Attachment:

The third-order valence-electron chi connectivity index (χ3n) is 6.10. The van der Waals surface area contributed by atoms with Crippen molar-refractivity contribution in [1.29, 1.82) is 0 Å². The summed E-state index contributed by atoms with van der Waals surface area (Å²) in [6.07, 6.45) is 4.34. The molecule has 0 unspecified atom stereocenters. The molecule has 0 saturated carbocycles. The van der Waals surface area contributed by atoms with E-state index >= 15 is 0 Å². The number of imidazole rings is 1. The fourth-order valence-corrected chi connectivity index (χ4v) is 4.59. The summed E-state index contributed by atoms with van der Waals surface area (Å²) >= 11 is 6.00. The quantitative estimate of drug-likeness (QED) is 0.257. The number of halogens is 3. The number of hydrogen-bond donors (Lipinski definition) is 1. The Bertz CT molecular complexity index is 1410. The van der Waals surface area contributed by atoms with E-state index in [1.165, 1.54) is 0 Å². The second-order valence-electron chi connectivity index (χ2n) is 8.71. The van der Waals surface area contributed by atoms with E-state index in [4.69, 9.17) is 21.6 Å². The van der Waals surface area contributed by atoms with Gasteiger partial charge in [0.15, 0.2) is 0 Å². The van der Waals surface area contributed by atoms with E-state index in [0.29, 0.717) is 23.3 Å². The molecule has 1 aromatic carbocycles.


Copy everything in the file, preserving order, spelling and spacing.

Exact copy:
The third-order valence-electron chi connectivity index (χ3n) is 6.10. The van der Waals surface area contributed by atoms with Crippen molar-refractivity contribution in [1.29, 1.82) is 0 Å². The summed E-state index contributed by atoms with van der Waals surface area (Å²) in [6.07, 6.45) is 4.34. The molecule has 0 unspecified atom stereocenters. The molecule has 0 saturated carbocycles. The van der Waals surface area contributed by atoms with E-state index >= 15 is 0 Å². The number of imidazole rings is 1. The fourth-order valence-corrected chi connectivity index (χ4v) is 4.59. The summed E-state index contributed by atoms with van der Waals surface area (Å²) >= 11 is 6.00. The quantitative estimate of drug-likeness (QED) is 0.257. The number of halogens is 3. The number of hydrogen-bond donors (Lipinski definition) is 1. The Bertz CT molecular complexity index is 1410. The van der Waals surface area contributed by atoms with E-state index in [1.165, 1.54) is 0 Å². The second-order valence-electron chi connectivity index (χ2n) is 8.71. The van der Waals surface area contributed by atoms with E-state index in [4.69, 9.17) is 21.6 Å². The van der Waals surface area contributed by atoms with Gasteiger partial charge in [0.15, 0.2) is 0 Å². The van der Waals surface area contributed by atoms with E-state index in [0.29, 0.717) is 23.3 Å². The molecule has 1 aromatic carbocycles.